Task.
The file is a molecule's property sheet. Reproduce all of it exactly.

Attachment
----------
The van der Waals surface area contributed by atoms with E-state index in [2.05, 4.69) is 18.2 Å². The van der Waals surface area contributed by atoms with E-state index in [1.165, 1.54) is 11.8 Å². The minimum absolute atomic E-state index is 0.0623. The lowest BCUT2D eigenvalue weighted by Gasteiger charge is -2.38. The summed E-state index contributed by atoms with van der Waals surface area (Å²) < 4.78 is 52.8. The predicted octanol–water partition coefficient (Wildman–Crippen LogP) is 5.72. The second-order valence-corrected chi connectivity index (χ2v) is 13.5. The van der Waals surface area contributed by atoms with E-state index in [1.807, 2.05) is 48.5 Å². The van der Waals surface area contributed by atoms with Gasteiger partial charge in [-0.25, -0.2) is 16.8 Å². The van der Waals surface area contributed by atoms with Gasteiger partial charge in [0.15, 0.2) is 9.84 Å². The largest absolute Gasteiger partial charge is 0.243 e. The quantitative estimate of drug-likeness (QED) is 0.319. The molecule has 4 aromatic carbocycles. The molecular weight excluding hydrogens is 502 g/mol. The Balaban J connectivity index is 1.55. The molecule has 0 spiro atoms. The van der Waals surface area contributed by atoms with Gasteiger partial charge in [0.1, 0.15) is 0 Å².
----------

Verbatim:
The van der Waals surface area contributed by atoms with E-state index in [2.05, 4.69) is 18.2 Å². The van der Waals surface area contributed by atoms with E-state index in [1.165, 1.54) is 11.8 Å². The minimum absolute atomic E-state index is 0.0623. The lowest BCUT2D eigenvalue weighted by Gasteiger charge is -2.38. The summed E-state index contributed by atoms with van der Waals surface area (Å²) < 4.78 is 52.8. The predicted octanol–water partition coefficient (Wildman–Crippen LogP) is 5.72. The second-order valence-corrected chi connectivity index (χ2v) is 13.5. The van der Waals surface area contributed by atoms with E-state index in [1.807, 2.05) is 48.5 Å². The van der Waals surface area contributed by atoms with Gasteiger partial charge in [-0.25, -0.2) is 16.8 Å². The van der Waals surface area contributed by atoms with Gasteiger partial charge in [0.15, 0.2) is 9.84 Å². The largest absolute Gasteiger partial charge is 0.243 e. The quantitative estimate of drug-likeness (QED) is 0.319. The molecule has 4 aromatic carbocycles. The molecular weight excluding hydrogens is 502 g/mol. The Balaban J connectivity index is 1.55. The molecule has 0 spiro atoms. The van der Waals surface area contributed by atoms with Gasteiger partial charge in [0.1, 0.15) is 0 Å².